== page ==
New Vehicle Emission Charges (London)

From Monday, the new T-Charge (Toxicity Charge) will apply in London’s congestion charge zone. This will apply to cars, vans, minibuses, buses, coaches and heavy good vehicles. The daily T-Charge will be additional to the Congestion Charge. The T-Charge will end when the Ultra Low Emission Zone (ULEZ) is in force (April 2019). The ULEZ will operate 24 hours a day and 7 days a week. The ULEZ standards will be additional to the Congestion Charge and Low Emission Zone requirements at that time. 

Further Information is here

Congestion Charge and T-Charge hours of operation : Monday – Friday, 07:00 – 18:00 – excludes Bank Holidays and the period between Christmas Day and New Year’s Day inclusive.

Vehicles included

Cars, vans, minibuses, buses, coaches and HGVs, motorised caravans and horseboxes, breakdown and recovery vehicles, private ambulances, motor hearses, dual purpose vehicles and other specialist vehicle types that do not meet the minimum Euro emission standards are subject to the T-Charge. These standards are for cars – Euro 4 (see the further information link). 

Exemptions

Motorcycles, mopeds and scooters that are exempt from the Congestion Charge are also exempt from the T-Charge.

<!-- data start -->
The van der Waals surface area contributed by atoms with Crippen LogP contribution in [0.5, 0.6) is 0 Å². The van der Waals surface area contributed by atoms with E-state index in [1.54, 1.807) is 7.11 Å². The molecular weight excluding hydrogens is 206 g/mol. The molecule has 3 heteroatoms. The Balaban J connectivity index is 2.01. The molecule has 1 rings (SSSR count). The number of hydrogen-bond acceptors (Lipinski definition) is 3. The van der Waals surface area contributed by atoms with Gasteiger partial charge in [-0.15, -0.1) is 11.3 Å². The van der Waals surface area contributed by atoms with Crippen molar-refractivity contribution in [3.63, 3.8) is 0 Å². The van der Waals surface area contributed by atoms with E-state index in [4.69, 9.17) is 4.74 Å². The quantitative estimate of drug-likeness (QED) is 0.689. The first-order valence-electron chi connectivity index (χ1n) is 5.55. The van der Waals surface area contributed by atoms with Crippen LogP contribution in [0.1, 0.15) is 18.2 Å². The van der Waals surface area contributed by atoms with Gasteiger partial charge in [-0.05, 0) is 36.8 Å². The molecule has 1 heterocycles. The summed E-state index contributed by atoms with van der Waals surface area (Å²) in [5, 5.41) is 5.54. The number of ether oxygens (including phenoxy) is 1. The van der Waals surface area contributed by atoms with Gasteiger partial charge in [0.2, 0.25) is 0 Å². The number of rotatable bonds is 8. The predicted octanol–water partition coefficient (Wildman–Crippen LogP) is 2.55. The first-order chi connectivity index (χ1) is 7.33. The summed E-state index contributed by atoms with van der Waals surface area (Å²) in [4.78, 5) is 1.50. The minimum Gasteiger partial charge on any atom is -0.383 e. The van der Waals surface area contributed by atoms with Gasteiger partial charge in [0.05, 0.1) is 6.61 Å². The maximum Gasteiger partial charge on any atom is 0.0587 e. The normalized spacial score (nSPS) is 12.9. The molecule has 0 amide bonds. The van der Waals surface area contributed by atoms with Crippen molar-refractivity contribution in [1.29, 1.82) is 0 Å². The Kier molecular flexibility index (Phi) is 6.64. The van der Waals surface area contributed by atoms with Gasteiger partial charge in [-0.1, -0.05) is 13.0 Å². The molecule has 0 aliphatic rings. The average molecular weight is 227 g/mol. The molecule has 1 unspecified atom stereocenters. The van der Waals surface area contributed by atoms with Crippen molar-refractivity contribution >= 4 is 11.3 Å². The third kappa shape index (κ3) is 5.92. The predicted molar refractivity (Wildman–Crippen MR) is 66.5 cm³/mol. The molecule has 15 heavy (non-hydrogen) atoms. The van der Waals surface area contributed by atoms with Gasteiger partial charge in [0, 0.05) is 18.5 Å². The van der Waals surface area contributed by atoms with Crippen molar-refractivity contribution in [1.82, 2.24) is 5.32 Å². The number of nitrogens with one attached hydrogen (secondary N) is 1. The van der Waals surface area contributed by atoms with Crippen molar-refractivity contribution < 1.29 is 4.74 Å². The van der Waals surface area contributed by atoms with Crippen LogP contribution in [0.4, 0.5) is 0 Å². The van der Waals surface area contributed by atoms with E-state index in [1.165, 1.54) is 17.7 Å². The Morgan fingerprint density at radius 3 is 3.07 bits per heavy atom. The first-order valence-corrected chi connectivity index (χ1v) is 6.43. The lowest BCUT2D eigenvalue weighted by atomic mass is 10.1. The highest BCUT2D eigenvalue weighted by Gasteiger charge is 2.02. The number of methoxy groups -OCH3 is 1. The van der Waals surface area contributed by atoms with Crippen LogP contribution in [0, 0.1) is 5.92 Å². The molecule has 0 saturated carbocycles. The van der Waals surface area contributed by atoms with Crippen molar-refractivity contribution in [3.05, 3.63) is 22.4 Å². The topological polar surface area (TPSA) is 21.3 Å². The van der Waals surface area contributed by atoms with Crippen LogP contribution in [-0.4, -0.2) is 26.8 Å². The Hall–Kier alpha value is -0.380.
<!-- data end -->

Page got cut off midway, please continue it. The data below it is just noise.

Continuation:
Taxis and private hire vehicles (PHVs) are exempt from paying the Congestion Charge and the T-Charge when actively licensed with TfL. The exemption for PHVs only applies to private hire bookings.

Other exemptions include : 

(1) Vehicles with a historic tax class (40 years and older) and/or commercial vehicles manufactured before 1973. These vehicles continue to be subject to the Congestion Charge

(2) Two-wheeled motorbikes (and sidecars) and mopeds that are exempt from the Congestion Charge

(3) Emergency service vehicles, such as ambulances and fire engines, which have a taxation class of ‘ambulance’ or ‘fire engine’ on the date of travel

(4) NHS vehicles exempt from vehicle excise duty, and Ministry of Defence vehicles

(5) Roadside recovery vehicles and accredited breakdown vehicles registered for a 100% discount from the Congestion Charge

(6) Specialist off-road vehicles such as tractors and mobile cranes (that are exempt from Low Emission Zone)

Motorised tricycles and quadricycles that are subject to the Congestion Charge are also affected. Motorcycles are not subject to the T-Charge.
9+ seater vehicles that are currently registered for a discount or are exempt from paying the charge will need to meet the required emissions standards or pay the T-Charge.

NO2 Air Quality Plan (UK)